The world was harly a kind place for gay men in 1940, but societal pressure certainly wasn’t enough to suppress love — and not every affair ended in a sea of despair, condemnation, and suicide.
Case in point: While embroiled in military training for World War Two, a soldier named Gilbert Bradley fell madly for another man, exchanging hundreds of letters with a mysterious suitor who signed with simply the letter “G”.
Those letters were recently discovered after Bradley’s death in 2008, and now they’ve been donated to the Oswestry Town Museum.
Not only was homosexuality was still illegal in those days, but men in the armed forces could be shot for having sex with one of their peers.
The letters shed an unusual amount of light on what gay relationships were like at the time.
“My darling boy,” begins one such letter.
For years I had it drummed into me that no love could last for life…
I want you darling seriously to delve into your own mind, and to look for once in to the future.
Imagine the time when the war is over and we are living together… would it not be better to live on from now on the memory of our life together when it was at its most golden pitch.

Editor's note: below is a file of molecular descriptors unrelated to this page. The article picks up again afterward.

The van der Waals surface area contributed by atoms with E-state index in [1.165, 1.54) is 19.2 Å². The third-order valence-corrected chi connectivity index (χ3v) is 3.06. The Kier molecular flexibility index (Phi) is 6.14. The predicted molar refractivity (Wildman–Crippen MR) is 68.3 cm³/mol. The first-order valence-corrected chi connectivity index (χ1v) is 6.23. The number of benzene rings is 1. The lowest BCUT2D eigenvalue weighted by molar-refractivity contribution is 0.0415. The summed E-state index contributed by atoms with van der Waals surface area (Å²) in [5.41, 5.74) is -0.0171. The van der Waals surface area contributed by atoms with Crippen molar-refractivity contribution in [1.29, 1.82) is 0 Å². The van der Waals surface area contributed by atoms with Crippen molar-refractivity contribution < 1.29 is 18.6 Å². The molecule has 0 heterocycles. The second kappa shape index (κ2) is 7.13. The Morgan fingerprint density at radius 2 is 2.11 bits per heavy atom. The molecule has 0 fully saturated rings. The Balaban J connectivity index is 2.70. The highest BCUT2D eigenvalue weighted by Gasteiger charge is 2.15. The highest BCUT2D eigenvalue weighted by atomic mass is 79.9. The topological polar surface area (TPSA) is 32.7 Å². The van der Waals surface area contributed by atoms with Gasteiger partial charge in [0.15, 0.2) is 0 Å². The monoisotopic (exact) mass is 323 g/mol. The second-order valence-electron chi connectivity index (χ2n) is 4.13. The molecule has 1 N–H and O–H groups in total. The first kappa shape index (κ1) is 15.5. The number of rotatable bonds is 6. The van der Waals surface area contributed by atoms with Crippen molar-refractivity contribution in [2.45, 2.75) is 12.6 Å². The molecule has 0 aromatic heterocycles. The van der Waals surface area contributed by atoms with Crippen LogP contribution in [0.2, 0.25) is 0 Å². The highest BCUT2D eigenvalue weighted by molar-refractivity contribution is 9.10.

Your own G.
Here’s another letter in its entirety:
February 12 1940, Park Grange
My own darling boy,
There is nothing more than I desire in life but to have you with me constantly…
…I can see or I imagine I can see, what your mother and father’s reaction would be… the rest of the world have no conception of what our love is – they do not know that it is love…
In one piece of correspondence, Bowsher tells his lover to
“do one thing for me in deadly seriousness. I want all my letters destroyed. Please darling do this for me. Til then and forever I worship you.”
Portentously, another letter concludes:
“Wouldn’t it be wonderful if all our letters could be published in the future in a more enlightened time. Then all the world could see how in love we are.”
You can read more about the whirlwind romance here.